matt-popovich-60437-copy-300x162The trial of Shomari Legghette is set to begin. Legghette is charged with murdering 31-year Chicago police commander Paul Bauer after the two men tussled in a stairwell outside the Thompson Center in February of 2018. Legghette faces an uphill battle. Legghette faces a first-degree murder charge along with several drug and weapons charges. Legghette, who is a four-time convicted felon, may take the stand on his own behalf. He will say that the killing was in self-defense and the defense will introduce evidence that Bauer and Legghette had a long acrimonious history.

Taking the Stand on Your Own Behalf

The decision to place a defendant who is facing criminal charges on the stand is a difficult one for an attorney to make. If you allow your client to take the stand, it opens the prosecution up to bring in other evidence of past crimes. In this case, however, the defense may have no choice. It is common for those who argue that a killing was justified because it was done in self-defense to take the stand.

ryan-ei-cl8xcbco-unsplash-copy-300x200Hours after sharing a meal together, an unnamed woman shot and killed her boyfriend, Steef Giovanni Corniel. The woman told police that Corniel had struck her several times and been physically abusive in the past. She said that Corniel had struck her while she was driving and later choked her at her apartment. He also threatened to kill her mother, according to the woman.

River Grove police chief Mike Konwinski believes the woman should be charged with murder, but Cook County State’s Attorney Kim Foxx says that there is not enough evidence to prosecute. Corniel’s family believes that the woman should be charged and in a statement, Corniel’s grandfather claimed that the killing was not self-defense, it was murder.

What Happened?

marco-chilese-2sMbKyQvom4-unsplash-copy-200x300A member of the Satan Disciples gang is under investigation over the murder of his cellmate, 19-year-old Pedro Ruiz, who is believed to be a member of a rival gang known as the Almighty Saints. The 24-year-old inmate, whose name was not released to the press, is also believed to have been a part of a vicious beating on a Cook County inmate three months prior. The name of the suspect will not be released until he has been charged with the murder, authorities said.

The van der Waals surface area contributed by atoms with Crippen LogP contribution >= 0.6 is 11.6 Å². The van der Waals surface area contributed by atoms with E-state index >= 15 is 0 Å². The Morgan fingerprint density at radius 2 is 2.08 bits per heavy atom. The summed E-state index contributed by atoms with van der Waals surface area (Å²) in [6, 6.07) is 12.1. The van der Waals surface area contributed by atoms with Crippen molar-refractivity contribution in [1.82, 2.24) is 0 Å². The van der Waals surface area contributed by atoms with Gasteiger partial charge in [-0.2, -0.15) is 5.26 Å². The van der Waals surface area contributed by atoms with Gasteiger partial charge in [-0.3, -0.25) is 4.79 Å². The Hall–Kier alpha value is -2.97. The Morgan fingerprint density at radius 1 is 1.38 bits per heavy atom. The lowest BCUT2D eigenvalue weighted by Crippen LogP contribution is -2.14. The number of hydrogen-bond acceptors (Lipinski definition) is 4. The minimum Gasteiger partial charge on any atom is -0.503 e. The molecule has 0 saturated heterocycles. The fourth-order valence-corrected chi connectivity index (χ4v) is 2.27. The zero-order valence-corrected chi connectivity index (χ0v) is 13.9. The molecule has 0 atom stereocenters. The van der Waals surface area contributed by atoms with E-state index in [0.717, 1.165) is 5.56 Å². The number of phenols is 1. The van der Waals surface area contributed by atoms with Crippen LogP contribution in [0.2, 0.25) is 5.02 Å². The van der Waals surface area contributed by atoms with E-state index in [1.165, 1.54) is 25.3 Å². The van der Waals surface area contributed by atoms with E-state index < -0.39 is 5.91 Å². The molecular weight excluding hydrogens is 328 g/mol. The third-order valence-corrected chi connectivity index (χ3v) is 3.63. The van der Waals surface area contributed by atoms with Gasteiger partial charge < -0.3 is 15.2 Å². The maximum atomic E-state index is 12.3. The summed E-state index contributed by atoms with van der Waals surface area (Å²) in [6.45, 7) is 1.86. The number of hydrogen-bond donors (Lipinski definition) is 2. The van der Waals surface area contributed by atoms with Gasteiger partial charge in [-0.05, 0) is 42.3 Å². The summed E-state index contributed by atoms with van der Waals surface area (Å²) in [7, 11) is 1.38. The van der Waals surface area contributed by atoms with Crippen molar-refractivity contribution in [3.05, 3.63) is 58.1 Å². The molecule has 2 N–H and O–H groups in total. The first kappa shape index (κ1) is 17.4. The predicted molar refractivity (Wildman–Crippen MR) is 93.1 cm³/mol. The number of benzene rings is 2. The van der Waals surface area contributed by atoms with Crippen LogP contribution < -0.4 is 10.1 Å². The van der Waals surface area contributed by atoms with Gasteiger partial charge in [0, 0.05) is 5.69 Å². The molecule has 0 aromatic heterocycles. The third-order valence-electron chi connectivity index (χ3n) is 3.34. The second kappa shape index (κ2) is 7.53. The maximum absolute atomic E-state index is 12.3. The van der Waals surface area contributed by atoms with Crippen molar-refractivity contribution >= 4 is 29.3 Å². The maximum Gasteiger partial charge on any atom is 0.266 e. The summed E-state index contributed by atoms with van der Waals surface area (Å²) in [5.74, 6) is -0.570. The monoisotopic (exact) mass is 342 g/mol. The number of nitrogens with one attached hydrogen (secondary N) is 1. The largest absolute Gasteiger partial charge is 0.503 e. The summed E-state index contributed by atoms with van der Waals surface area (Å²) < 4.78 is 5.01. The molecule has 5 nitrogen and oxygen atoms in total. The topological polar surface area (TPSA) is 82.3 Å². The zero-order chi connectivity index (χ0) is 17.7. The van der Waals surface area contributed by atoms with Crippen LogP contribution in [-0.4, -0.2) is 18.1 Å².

The same inmate was locked up on charges that he used a rifle to injure a man in 2017. Police say that he was among five detainees who ruthlessly beat another inmate. Video surveillance shows him punching and kicking a 41-year-old victim. Other members of the group then stabbed him with a shank. 

“No Comment”

robert-hickerson-38585-copy-200x300Anton Carter yawned and smirked after the judge told him he would be spending the rest of his life in prison for the murder of off-duty Chicago police officer Michael Bailey. The prosecution argued that Carter knew Bailey was a cop, which made the life sentence mandatory according to Illinois statutes. The judge in the case, Stanley Sacks, delivered a scathing rebuke of Carter, who at times looked bored at his sentencing hearing. The outcome of the sentencing was already predetermined by statute. Those convicted of murdering a police officer knowingly must face a mandatory life sentence. The judge noted that in some cases, mandatory sentencing parameters are unfair. In the case of Carter, Sacks made no such allowance.

Meanwhile, Bailey’s family spoke of forgiveness and appeared to make allowances for Carter who, they said, “never had a chance” in life. The family did say that the sentence helped them gain closure and that they can now move on with their lives.

Understanding the Law

ryan-ei-cl8xcbco-unsplash-copy-300x200Vertis Peterson was out on bond for an unrelated weapons charge when police say he repeatedly shot his neighbor’s brother multiple times. Records show that Peterson posted a $200 bond after being charged with felony weapons possession and a misdemeanor count of marijuana possession. 

According to police, Peterson was standing on his porch next to his grandmother when he got into an argument with his neighbor’s brother, a 63-year-old man who had the apparent misfortune of walking down the block at the same time Peterson was on the porch. Peterson pulled a .22 on the man and allegedly fired it six times hitting him in the hip, abdomen, and arm. The 63-year-old survived the assault, but not Peterson is facing an attempted first-degree murder charge. His grandmother refused to allow him entry to her home after he emptied his revolver into the neighbor’s brother. The man was able to identify Peterson in a photo lineup. 

Peterson has two prior convictions for domestic battery.